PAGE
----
A new report by the Natural Resources Defense Council over in the United States has put the PlayStation 4 and Xbox One under the power efficiency microscope and came back with less than glowing things to say about the new devices.
According to the organisation, both consoles draw more power than they should despite heavy investment in power-saving technologies.
The long-term impact? “Over five years, the Xbox One’s 250 kilowatt hours per year usage represents roughly $150 [£90] in electricity costs, enough to buy two or three new games!”
True. But the tone of the original blog piece is a bit overdramatic – particularly given that these are figures we could generate for virtually any non-critical appliance that runs on a daily basis.
First, the NRDC does have a point: The Xbox One and PS4 use significantly more power than their predecessors. Data from various sources, including NRDC, suggests that power consumption is far higher than it ought to be, at 80W for Blu-ray playback for the Xbox One and 90W for the PS4. Samsung’s BD-P3600, a Blu-ray player from 2009, was tested by CNET and found to consume 22W against the PS3 Slim’s 81W.
The PS4 consumes more power than the Xbox One in every mode except Connected Standby, where the Xbox One chews threw 18W compared to Sony’s 8.8W. Since both consoles are expected to spend much of their time in this mode, the Xbox One ends up actually using more electricity than Sony’s system. In other words, the PS4’s higher performance and power consumption in gaming is more than offset.
Improving energy efficiency
Where I think the NRDC goes wrong, however, is to assume that this generation’s console power consumption will only improve by 25 per cent. The report also makes some rather questionable assertions about charging power on the PS4.
For starters, let’s talk about that 80-90W Blu-ray decode consumption on both consoles – that’s ridiculous. It made sense for the PS3 to draw that much power because Nvidia’s video decode block doesn’t appear to have been capable of full video offload, which meant the Cell processor was likely handling some of the task as well. AMD’s video decoder, in contrast, can handle the entire process with relatively little effort and for a fraction of the power.
Here’s what this suggests: All of the optimisation work that went into the Xbox One and PS4 was directed into making them run properly, with comparatively little tuning for low-power operation when playing video. If you think about it, this makes sense. Load balancing and figuring out which parts of the SoC can be deactivated without impacting the user experience takes a great deal of testing compared to flipping a switch and running full out. Future updates should be capable of improving this by more than the 25 per cent the NRDC estimates. I’d hope for something more along the lines of 40-50W.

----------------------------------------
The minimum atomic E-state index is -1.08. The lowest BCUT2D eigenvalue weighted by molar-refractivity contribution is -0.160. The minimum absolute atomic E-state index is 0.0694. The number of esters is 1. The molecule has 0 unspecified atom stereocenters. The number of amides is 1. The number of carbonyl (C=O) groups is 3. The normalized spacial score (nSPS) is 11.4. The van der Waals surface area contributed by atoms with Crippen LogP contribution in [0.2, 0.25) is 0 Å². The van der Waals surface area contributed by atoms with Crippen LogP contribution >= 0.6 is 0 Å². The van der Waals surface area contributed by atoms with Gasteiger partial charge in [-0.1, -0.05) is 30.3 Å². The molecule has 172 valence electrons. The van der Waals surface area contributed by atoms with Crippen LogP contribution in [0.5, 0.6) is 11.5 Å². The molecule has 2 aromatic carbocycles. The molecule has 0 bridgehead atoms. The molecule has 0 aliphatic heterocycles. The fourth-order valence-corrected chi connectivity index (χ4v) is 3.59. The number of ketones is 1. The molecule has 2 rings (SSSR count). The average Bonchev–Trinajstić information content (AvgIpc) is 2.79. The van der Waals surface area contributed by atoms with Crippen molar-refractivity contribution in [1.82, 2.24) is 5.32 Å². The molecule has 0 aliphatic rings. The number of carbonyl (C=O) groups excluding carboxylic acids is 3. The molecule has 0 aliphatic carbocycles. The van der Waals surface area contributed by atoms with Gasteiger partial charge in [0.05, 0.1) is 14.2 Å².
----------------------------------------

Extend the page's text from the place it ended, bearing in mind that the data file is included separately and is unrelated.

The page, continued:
The report goes a bit off base when it suggests that Sony must improve battery charge efficiency, noting that “Sony’s PS4 uses 8 watts of power in connected standby when USB charging is enabled… laptops perform this function for only 1 watt.” Presumably this is when a device is actually plugged in and charging. Unless there’s an enormous low-level software issue, this has more to do with charge speed than charge time. You cannot draw 1W from the wall and charge a device as quickly as you can drawing 8W from the wall, unless Sony deliberately used a charger with miserable efficiency. Even if it did, fixing it would take a hardware swap.
Finally, there’s the cost figure. The NRDC expects that running your Xbox for five years will cost $150 (£90). “Enough to buy two or three new games!” We are further told that consoles could use as much as 500MW of power, or the entire power consumption of Houston.
The total generating capacity of the United States? That’s approximately 1TW. What percentage of 1TW is 500MW? That’s just 0.05 per cent.
So, to put this in perspective, yes, consoles draw power, and yes, consumers should be aware of that. But while consumer use of resources is an important part of total power usage over in the States, it’s only a modest amount. In 2011, residential use accounted for 22 per cent of total power in the US, compared to 28 per cent for transportation, 31 per cent industrial, and 19 per cent commercial. Furthermore, since many console buyers will be previous owners of other consoles who will presumably retire those devices, the net impact on energy consumption due to console production will be negligible.
We still want to see Sony and Microsoft improve the power consumption of their products, but don’t buy into the fear-mongering. If you retire a PS3 or Xbox 360 and replace it with the modern version, the impact on your electricity bill is going to be minimal, and certainly not worth worrying about.
For more on the new consoles, check out our article on why the PlayStation 4 and Xbox One's homogeneity bodes ill for the future of the game console. We've also got an Xbox One versus PlayStation 4 speed showdown you might be interested in.
Image Credits: Natural Resources Defense Council